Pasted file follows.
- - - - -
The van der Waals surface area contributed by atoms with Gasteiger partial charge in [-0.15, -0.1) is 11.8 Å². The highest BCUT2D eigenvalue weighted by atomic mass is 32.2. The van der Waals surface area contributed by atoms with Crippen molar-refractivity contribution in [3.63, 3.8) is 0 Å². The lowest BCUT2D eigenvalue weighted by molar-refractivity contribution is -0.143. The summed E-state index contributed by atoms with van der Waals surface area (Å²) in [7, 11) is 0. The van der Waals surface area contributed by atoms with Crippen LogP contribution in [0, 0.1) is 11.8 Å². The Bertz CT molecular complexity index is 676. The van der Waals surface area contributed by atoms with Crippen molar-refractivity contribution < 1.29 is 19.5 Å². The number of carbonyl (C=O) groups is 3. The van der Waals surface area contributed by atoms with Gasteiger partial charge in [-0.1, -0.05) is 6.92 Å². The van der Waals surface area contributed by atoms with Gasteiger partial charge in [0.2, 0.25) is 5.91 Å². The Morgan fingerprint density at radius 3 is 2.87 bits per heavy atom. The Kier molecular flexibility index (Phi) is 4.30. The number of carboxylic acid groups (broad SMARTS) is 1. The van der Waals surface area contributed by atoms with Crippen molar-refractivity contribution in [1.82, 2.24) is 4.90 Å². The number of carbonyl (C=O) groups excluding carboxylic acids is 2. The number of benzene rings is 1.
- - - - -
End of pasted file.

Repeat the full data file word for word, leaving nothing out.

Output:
The van der Waals surface area contributed by atoms with Gasteiger partial charge in [-0.15, -0.1) is 11.8 Å². The highest BCUT2D eigenvalue weighted by atomic mass is 32.2. The van der Waals surface area contributed by atoms with Crippen molar-refractivity contribution in [3.63, 3.8) is 0 Å². The lowest BCUT2D eigenvalue weighted by molar-refractivity contribution is -0.143. The summed E-state index contributed by atoms with van der Waals surface area (Å²) in [7, 11) is 0. The van der Waals surface area contributed by atoms with Crippen LogP contribution in [0, 0.1) is 11.8 Å². The Bertz CT molecular complexity index is 676. The van der Waals surface area contributed by atoms with Crippen molar-refractivity contribution < 1.29 is 19.5 Å². The number of carbonyl (C=O) groups is 3. The van der Waals surface area contributed by atoms with Gasteiger partial charge in [-0.1, -0.05) is 6.92 Å². The van der Waals surface area contributed by atoms with Gasteiger partial charge in [0.2, 0.25) is 5.91 Å². The Morgan fingerprint density at radius 3 is 2.87 bits per heavy atom. The Kier molecular flexibility index (Phi) is 4.30. The number of carboxylic acid groups (broad SMARTS) is 1. The van der Waals surface area contributed by atoms with Crippen molar-refractivity contribution in [1.82, 2.24) is 4.90 Å². The number of carbonyl (C=O) groups excluding carboxylic acids is 2. The number of benzene rings is 1.